Fast.js JavaScript Versions Of Built-In Functions Are Faster
Fast.js JavaScript Versions Of Built-In Functions Are Faster
Written by Ian Elliot   
Tuesday, 01 July 2014

Just to demonstrate how all grown up JavaScript is, Fast.js re-implements a number of built-in native functions in JavaScript. Guess what - they are faster!











There used to be a basic rule that in a language like JavaScript built-in functions ware always much faster than the equivalent code expressed in the raw language. The reason was fairly obvious - the built-in functions were coded in  native code, whatever that might be, and you were comparing compiled versus interpreted. However, over time and with advanced JIT compilers and optimization techniques, JavaScript has got faster. So fast that the trusted rule no longer seems to apply, or does it?


Fast.js is an open source library that provides implementations of .foreach, .map, .reduce, concat, bind, apply, filter, indexOf and LastIndexOf. It also implements two standard utility functions -  partial and clone, which are not built in - in a fast style  and it provides an alternative for try as a fast function.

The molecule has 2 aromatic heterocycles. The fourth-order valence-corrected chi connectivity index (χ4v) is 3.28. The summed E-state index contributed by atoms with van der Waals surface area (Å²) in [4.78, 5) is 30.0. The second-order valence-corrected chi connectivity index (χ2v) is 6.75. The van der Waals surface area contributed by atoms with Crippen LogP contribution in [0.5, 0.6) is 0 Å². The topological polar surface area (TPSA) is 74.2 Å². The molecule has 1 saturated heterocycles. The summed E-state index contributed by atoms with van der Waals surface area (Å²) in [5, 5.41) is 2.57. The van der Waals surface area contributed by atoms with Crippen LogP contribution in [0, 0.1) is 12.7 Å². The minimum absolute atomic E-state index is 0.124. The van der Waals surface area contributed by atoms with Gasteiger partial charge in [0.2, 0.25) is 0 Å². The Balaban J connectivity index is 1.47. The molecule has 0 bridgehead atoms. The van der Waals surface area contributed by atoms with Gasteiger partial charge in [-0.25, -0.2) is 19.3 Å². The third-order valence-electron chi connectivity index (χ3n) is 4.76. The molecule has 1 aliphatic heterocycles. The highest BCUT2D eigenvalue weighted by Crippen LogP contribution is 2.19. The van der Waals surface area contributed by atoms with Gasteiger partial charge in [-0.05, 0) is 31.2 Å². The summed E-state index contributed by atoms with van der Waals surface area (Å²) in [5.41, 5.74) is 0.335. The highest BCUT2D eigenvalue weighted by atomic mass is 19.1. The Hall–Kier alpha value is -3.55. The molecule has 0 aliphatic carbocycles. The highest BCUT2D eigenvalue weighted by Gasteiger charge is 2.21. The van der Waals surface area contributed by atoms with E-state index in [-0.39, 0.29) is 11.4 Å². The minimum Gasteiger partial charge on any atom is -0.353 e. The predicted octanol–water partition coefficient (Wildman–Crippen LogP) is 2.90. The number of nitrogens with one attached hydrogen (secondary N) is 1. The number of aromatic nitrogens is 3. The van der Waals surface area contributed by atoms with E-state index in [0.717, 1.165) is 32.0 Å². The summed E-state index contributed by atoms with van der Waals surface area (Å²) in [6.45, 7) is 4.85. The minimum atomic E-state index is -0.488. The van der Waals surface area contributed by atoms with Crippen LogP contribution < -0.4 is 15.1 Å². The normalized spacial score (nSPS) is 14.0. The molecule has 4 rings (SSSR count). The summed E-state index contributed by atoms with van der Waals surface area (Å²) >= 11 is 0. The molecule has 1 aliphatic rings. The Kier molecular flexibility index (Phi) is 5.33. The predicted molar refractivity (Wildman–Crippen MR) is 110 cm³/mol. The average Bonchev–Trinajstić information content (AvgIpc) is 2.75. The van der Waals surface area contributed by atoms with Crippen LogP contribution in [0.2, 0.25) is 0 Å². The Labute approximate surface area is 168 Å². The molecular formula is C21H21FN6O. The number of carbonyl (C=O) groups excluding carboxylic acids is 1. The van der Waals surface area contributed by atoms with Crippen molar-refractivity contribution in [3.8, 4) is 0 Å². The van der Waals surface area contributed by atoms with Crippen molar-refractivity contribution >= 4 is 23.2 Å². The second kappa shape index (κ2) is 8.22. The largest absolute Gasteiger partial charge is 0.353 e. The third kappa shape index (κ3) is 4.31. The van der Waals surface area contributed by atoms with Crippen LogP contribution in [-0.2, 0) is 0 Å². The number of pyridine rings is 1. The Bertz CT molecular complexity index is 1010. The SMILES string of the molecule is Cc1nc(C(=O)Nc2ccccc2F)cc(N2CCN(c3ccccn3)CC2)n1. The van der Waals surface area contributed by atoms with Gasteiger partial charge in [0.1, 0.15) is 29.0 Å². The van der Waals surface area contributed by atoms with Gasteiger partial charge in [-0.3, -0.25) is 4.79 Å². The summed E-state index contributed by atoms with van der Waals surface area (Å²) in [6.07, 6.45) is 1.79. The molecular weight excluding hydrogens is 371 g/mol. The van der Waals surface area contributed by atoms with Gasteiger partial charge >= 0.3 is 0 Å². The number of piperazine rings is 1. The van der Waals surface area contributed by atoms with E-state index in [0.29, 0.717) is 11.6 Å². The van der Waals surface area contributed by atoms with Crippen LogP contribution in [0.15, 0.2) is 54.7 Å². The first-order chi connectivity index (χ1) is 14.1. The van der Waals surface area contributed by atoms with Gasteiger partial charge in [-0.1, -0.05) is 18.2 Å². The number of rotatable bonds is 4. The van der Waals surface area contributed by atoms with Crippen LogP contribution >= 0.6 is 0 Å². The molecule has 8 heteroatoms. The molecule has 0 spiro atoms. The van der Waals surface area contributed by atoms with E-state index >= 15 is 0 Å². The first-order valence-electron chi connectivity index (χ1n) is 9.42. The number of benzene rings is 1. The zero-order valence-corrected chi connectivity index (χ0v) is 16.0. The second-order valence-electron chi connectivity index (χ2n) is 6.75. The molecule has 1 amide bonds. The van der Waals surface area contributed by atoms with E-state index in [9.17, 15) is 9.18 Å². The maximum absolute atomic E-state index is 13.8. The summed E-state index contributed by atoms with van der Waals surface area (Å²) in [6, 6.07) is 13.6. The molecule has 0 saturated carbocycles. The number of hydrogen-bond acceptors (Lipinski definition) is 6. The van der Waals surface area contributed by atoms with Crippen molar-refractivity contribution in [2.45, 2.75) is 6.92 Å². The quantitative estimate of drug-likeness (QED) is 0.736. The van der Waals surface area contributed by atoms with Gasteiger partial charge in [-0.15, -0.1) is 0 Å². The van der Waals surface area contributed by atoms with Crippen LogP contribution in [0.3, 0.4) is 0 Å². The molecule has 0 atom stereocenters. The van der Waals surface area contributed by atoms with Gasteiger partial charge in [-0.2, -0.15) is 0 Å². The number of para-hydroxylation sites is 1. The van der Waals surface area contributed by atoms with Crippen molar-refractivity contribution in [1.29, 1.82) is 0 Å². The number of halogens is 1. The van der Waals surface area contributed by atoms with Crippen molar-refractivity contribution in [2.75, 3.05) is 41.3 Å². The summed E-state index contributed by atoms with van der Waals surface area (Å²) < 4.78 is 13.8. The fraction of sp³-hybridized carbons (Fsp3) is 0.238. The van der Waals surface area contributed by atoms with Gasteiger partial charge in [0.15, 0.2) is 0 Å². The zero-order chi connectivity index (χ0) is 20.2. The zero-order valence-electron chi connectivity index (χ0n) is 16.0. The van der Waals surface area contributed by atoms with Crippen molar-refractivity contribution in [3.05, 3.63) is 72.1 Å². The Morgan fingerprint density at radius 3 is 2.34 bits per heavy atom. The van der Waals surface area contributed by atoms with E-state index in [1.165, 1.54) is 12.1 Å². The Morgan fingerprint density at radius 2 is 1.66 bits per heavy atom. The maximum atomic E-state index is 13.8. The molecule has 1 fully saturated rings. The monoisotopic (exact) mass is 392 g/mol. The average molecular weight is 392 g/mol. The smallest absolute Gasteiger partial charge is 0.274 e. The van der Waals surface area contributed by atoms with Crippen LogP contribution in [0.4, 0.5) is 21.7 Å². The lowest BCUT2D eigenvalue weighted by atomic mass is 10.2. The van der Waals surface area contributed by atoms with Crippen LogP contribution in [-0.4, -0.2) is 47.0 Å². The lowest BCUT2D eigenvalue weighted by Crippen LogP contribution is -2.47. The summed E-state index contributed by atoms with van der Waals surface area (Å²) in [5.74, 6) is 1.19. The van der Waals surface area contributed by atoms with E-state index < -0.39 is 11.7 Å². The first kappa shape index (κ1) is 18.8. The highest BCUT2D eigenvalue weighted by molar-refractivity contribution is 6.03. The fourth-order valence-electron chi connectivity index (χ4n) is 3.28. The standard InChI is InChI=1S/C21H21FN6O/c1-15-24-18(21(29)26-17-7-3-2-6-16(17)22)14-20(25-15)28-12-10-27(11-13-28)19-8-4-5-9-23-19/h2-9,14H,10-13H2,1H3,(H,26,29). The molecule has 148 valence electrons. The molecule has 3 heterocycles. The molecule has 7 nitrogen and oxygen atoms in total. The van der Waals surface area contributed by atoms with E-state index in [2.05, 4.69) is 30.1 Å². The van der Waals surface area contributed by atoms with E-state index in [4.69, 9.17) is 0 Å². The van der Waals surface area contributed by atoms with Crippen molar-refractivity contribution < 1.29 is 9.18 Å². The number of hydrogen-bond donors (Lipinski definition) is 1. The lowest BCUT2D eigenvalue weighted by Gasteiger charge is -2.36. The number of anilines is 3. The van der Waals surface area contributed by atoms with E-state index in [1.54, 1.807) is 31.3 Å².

Some of the functions are simply faster versions, but some make simplifying assumptions to provide even more speed. For example, the built-in map, reduce and foreach functions have to cope with the possibility that the array that they are being used with is sparse.  The example given in the documentation is:

var arr = new Array(100);
// a sparse array with 100 slots
arr[20] = 'Hello World';
function logIt (item) { console.log(item); }

In this case there is only one used element in the array and the built-in function forEach only calls logIt once. The fast alternative assumes that all arrays are completely used, i.e. non-sparse, and it can avoid having to do the test that the built-in function has to perform. For example:

var fast = require('fast.js');
var arr = [1,2,3,4,5];
fast.forEach(arr, logIt);
// faster than arr.forEach(logIt

The payoff for not handling sparse arrays is that the fast function is up to five times faster. 

Other functions in the library are similarly optimized for the most common use cases - consult the documentation for more information.

You can also find a benchmark which you can use to see if it is worth using the fast versions in your production environment. The gains vary according to the function, but can be anything from a modest 30% to an unlikely sounding 3650% improvement. 



More Information

Fast.js On GitHub

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